The language of the text is simple, eloquently dramatic that keeps readers hooked. The hallmark of the novella is an ecological masterstroke that first espouses the concept “ourcide” against several other familiar terms like ecocide, homicide, and genocide which have become more or less hollow clichés.  Although the term “ourcide” refers strictly to the killing spree between black-crested and fire-crested birds, the term is the most relevant term in recent efforts at depicting the deadly effects of environmental pollution and degradation caused by few but shared by many if not all. Unlike genocide, which excludes the killer from those killed and homicide which, for its lack of clear separation between subject-object (performer or receiver) of the action of killing is somewhat semantically problematic in this context, “ourcide” is clearly totalizing as an expression of the fact that whatever form of environmental pollution or degradation is caused by people at different times and in different places end up beinging detriment to everyone. For instance, though global warming is caused by industries and automobiles emitting greenhouse gases, everyone is suffering its deadly consequences. The Lone Piper reiterates the need for a law against “ourcide” rhetorically:  “why then should we do this to ourselves! We must have a law against “ourcide” – killing ourselves.  Even primitive humans who got the idea of flying from us have laws against “ourcide.  We should do better than them” (21).

The core thrust of the thesis of the novella is on the need for the preservation of nature particularly wild life with global importance or relevance. The international outcry against ozone depletion detrimental to the preservation of nature and all species of wild lives is necessary for continuous harmonious working relationship and sustenance of human life, plant and the entire ecosystem. The novella captures the extent man’s pollution and degradation of nature can result in some form of nature protest from a combative survival instinct in the latter.

Evidently the economic fortunes of bird worsens as the environment gets polluted. Their current precarious circumstance caused by environmental pollution when compared with their secured pristine past in which they cared less for basic necessities of life incensed them to insurgency. Birds’ apprehension of their current predicament is echoed in a poem recited by the Lone Piper:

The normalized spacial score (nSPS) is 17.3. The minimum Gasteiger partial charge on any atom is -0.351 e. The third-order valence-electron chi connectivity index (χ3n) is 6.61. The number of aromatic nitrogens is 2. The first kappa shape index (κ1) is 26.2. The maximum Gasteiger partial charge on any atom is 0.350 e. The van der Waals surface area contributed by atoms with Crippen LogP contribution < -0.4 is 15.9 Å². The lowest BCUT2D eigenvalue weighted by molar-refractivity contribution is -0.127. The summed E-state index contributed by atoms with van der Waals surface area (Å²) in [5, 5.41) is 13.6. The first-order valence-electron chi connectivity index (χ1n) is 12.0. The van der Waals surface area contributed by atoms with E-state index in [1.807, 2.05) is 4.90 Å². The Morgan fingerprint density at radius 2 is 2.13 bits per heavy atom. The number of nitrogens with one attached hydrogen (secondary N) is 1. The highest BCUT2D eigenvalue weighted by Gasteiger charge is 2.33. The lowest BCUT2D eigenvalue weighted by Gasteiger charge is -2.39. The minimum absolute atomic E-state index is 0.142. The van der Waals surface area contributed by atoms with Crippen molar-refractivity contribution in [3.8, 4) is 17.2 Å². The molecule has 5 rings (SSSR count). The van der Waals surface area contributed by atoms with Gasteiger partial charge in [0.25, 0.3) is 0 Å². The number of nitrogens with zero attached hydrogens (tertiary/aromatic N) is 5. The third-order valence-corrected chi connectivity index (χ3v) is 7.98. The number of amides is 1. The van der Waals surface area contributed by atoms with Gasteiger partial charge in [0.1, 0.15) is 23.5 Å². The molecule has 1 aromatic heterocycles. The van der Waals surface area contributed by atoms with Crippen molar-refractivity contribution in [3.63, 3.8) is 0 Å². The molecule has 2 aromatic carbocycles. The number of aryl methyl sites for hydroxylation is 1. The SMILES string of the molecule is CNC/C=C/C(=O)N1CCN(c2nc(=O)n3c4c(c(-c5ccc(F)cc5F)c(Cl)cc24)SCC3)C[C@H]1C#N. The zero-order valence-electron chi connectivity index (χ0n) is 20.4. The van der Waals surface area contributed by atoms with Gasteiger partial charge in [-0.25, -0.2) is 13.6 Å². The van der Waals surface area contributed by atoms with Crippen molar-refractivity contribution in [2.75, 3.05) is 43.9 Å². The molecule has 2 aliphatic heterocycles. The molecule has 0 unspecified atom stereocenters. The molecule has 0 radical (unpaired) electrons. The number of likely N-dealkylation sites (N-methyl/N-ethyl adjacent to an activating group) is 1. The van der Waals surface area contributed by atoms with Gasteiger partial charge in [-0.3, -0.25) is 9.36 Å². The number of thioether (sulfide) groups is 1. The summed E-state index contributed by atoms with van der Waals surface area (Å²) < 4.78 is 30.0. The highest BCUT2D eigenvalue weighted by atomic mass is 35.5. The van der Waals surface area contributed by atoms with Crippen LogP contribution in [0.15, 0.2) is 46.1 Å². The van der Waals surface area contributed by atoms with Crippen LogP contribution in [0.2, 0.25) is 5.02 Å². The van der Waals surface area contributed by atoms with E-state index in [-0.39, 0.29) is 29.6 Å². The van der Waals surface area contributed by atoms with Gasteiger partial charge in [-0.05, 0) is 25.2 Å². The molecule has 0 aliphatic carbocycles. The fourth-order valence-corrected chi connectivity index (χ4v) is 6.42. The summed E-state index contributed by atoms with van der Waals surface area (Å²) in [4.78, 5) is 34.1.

In those days of ease and plenty all that a bird needed was by his nest worms to eat, water to drink, grasses for the making of nest were all within the ease of birds […] were reports of the smiles in their hearts today the things birds need no longer abound within their ease fear, toil and care are now by the side of every bird now birds smile with their beaks when their hearts are aching with worry and fear birds have lost the touch of fellowship which a bird shared with his fellow bird [….] (25)

From the rumination of birds seen above, it is evident that ecological degradation often comes with falling fortunes. Falling fortunes can lead to conflicts as again seen in the text.     

The Novella as an Ecological Fairy tale

As a fairytale, The Lone Piper and the Birds’ Case possesses the attributes of imaginary, mythical, fabled, fabulous and make-believe literary works. In Kirkina savannah, some forms of relationship exist between man and animals which gives way to mutual suspicion, hatred and war when man crosses his bounds to tread on the corn of the birds.  The ensuing carnage in the text brings to the fore the inevitability of revenge by historical and cultural underdogs when the limits of their patience and endurance is exceeded by repeated oppression from insensitive overlords and oppressors. 

Ravaged by environmental pollution and degradation, birds’ consensus is “[w]e must attack those attacking us. Those killing us we must kill. We were in the air before they intruded into it. We can exclude them from it and we will exclude them from it.  We will start the war against all aircraft in the airport” (36).  Birds’ attack on man in Kirkina is a sure reprisal-valve response to forestall continuous violation.

Prior to its invasion by man, Kirkina savannah was a Garden of Eden of sort. The Lone Piper recollects the good old days before the invasion by man thus:

One day we were sitting in the quiet of the bushes no one knew we would be visited by the merciless guest of tears that came riding a pale horse on the cracked leave of the dry season our eyes without blink stared in fear at the end of all promises coming towards us our blood mixed with the fire from his breath […] (7)

The above reminiscences of the Lone Piper points to an era predating man’s unfortunate adventures, when nature was king, adored and preserved. Here the author holds the screen in cinematic display of man’s violation of nature. There is equally a discernible sense of tragedy in the divisive hatred that first existed between black-crested and fire-crested birds which the oppressor could have exploited if it was not voided. The Lone Piper in a long oration says “fire-crested birds who are our brothers from distant lands did not bring the strange disease afflicting us in this savannah, but the disease was dropped here by ungood human beings in an aircraft” (7). Similarly, a bird by name, the Drummer, in reaction to the ecological disturbances of Kirkina alerts others:  “[w]e have been visited by visitors we did not invite and they have come with a disease that removes your mouth before it kills you” (11).